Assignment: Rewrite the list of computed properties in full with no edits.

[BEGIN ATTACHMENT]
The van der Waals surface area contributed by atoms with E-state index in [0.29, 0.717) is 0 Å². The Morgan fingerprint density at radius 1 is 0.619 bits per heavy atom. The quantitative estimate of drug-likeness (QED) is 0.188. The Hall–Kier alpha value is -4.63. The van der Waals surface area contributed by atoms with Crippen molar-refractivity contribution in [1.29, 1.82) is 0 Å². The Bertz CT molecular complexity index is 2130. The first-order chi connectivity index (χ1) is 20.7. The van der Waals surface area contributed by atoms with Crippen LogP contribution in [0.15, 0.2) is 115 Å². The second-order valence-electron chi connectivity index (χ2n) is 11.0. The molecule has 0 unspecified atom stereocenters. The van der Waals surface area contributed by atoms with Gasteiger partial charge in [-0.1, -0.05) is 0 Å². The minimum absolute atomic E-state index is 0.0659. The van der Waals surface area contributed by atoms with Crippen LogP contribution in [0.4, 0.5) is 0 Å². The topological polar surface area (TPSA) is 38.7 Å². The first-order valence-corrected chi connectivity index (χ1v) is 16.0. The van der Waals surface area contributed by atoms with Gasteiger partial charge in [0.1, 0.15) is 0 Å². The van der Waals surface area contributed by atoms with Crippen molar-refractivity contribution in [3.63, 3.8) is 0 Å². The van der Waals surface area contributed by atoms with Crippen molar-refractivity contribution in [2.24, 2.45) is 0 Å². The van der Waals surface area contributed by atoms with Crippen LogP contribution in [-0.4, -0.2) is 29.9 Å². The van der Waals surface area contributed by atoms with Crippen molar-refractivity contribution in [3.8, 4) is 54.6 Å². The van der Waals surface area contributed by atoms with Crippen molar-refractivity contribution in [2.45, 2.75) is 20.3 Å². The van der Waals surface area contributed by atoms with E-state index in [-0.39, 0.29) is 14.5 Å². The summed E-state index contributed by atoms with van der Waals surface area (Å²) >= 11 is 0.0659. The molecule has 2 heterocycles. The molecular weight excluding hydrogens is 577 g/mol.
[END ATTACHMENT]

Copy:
The van der Waals surface area contributed by atoms with E-state index in [0.29, 0.717) is 0 Å². The Morgan fingerprint density at radius 1 is 0.619 bits per heavy atom. The quantitative estimate of drug-likeness (QED) is 0.188. The Hall–Kier alpha value is -4.63. The van der Waals surface area contributed by atoms with Crippen molar-refractivity contribution in [1.29, 1.82) is 0 Å². The Bertz CT molecular complexity index is 2130. The first-order chi connectivity index (χ1) is 20.7. The van der Waals surface area contributed by atoms with Crippen LogP contribution in [0.15, 0.2) is 115 Å². The second-order valence-electron chi connectivity index (χ2n) is 11.0. The molecule has 0 unspecified atom stereocenters. The van der Waals surface area contributed by atoms with Gasteiger partial charge in [-0.1, -0.05) is 0 Å². The minimum absolute atomic E-state index is 0.0659. The van der Waals surface area contributed by atoms with Crippen LogP contribution in [0.4, 0.5) is 0 Å². The topological polar surface area (TPSA) is 38.7 Å². The first-order valence-corrected chi connectivity index (χ1v) is 16.0. The van der Waals surface area contributed by atoms with Gasteiger partial charge in [0.1, 0.15) is 0 Å². The van der Waals surface area contributed by atoms with Crippen molar-refractivity contribution in [3.63, 3.8) is 0 Å². The van der Waals surface area contributed by atoms with Crippen molar-refractivity contribution in [2.24, 2.45) is 0 Å². The van der Waals surface area contributed by atoms with Crippen LogP contribution in [-0.4, -0.2) is 29.9 Å². The van der Waals surface area contributed by atoms with Crippen molar-refractivity contribution in [3.8, 4) is 54.6 Å². The van der Waals surface area contributed by atoms with Crippen molar-refractivity contribution in [2.45, 2.75) is 20.3 Å². The van der Waals surface area contributed by atoms with E-state index in [-0.39, 0.29) is 14.5 Å². The summed E-state index contributed by atoms with van der Waals surface area (Å²) >= 11 is 0.0659. The molecule has 2 heterocycles. The molecular weight excluding hydrogens is 577 g/mol.